This post is part three in a 10-part series on care model innovation.
We left off last week with Don Berwick’s list of features common to care models that create health. These included reconnecting personal health to relationships, and impacting the whole person, not just the “disease.” These are the crux of Nurse-Family Partnership (NFP), the first of four evidence-based models I will examine in the “Care Models That Work” segment of this series.
NFP is a voluntary home visiting program for low-income, first-time moms. A public health nurse is paired with each woman and visits her regularly during pregnancy and until the child’s second birthday. Visits include some standardized assessments and interventions, but are largely woman-directed. What matters to the woman is what the woman and the nurse will work on together, whether that’s improving her diet or accessing job training for her return to work after childbirth. The model was developed in the 1970’s and refined and studied throughout the 80’s and 90’s, and has been replicated broadly since 1996. NFP programs are now established in 558 counties, enrolling over 30,000 women and families at any given time. The program is also being replicated internationally, including in the UK, Canada, and the Netherlands.
Health through relationship
Berwick’s assertion that health creation happens in the context of interpersonal interactions is truly a hallmark of NFP. The program puts strong emphasis on the stable, trusting relationship between the nurse and the woman as the foundation of NFP’s effectiveness. This relationship provides support, safety, and accountability as the women set and make progress toward health and parenting goals.
While the relationship between the nurse and the woman has benefits in its own right, it also provides a temporary model for a relationship that is both paramount and permanent: that between the woman and her infant. The program acknowledges the significant impact of the parenting relationship on the health and wellbeing of the child, and draws heavily on attachment theory to help women form nurturing bonds with their babies and learn pragmatic parenting skills.
Taking the long view
The program acknowledges that pregnancy is not a condition to be “managed,” but rather a powerful inflection point in the life course of a woman and a family. I began to get a sense of NFP’s long view when I followed links to a study earlier this year reporting reduced maternal and child death with NFP.
As someone who routinely analyzes maternity research, my frame of reference was our vital statistics concepts of mortality: infant mortality is death within the first year; maternal death occurs during or within 42 days of pregnancy. To be sure, these are important public health measures, but if you look at it from the family’s perspective, the death of a mother or child is devastating no matter when it happens, and it has ripple effects through a family and community. So the NFP researchers looked at death at any time during the child’s upbringing, and the findings are remarkable. In a 20-year follow-up from one of the original NFP randomized controlled trials, they found:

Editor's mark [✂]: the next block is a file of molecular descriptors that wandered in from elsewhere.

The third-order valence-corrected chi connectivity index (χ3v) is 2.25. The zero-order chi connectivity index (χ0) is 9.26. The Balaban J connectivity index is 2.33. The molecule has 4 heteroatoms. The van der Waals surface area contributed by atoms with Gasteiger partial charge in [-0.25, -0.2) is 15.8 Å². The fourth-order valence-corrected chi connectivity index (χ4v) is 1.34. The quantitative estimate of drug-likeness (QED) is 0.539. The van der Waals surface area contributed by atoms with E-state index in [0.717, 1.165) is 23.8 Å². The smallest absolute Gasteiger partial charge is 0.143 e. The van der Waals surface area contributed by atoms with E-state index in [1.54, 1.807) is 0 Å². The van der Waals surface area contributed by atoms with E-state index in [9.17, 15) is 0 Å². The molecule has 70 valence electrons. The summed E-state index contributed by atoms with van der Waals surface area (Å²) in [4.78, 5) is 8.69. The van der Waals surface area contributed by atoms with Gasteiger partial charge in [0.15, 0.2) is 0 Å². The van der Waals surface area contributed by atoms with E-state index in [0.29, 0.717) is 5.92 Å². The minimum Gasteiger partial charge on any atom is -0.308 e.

- 1.6% of children in the control group (without nurse home visiting) died of preventable causes like SIDS, homicide, or accidental injury while none of the nurse-visited children died.
- Mothers were three times more likely to die of any cause and seven times more likely to die of homicide, suicide, accidental injury, or drug overdose if they did not receive nurse home visitation.
Here we see the tip of the iceberg of what Berwick was referring to in the outcomes research from the salutogenesis movement. When we take a public health view of pregnancy, we realize that the typical measures of maternity care effectiveness – cesarean rates, Apgar scores, number of prenatal visits, and so on – are grossly inadequate for describing either the pathogenetic or the salutogenetic potential of pregnancy.
Pregnancy, by definition, alters a family. And if family dynamics affect health and wellbeing (which, of course, they do), we need to broaden our scope and lengthen our view. NFP researchers have done just that, and in addition to the mortality outcomes above, randomized, controlled trials have shown:
- better pregnancy outcomes
- fewer closely spaced subsequent pregnancies
- less child abuse and neglect
- fewer child injuries
- improved school readiness
- reduced use of welfare and other government assistance
- higher employment rates for the mothers
- increased presence of fathers and partner stability
When Nirav Shah, former commissioner of the NY State Medicaid Program, visited Yale School of Management this fall, he referred to implementing Nurse-Family Partnership as a no-brainer with a 5x return on investment. It is one of the programs that has helped New York save a projected $4 billion while adding over 150,000 people to the state’s Medicaid program. But not every state has had this a-ha moment or figured out the right mechanism to finance NFP even in the face of clear evidence. As a result, fundraising is still a major activity for NFP implementing agencies.
Later in this project, I will be exploring this disconnect. Why do we have a healthcare system that doesn’t have a clear mechanism to fund an intervention that saves 5 dollars for every dollar spent, all while improving the health of people and communities and solving some of our most vexing public health problems? How can new payment models that reward value and accountability help?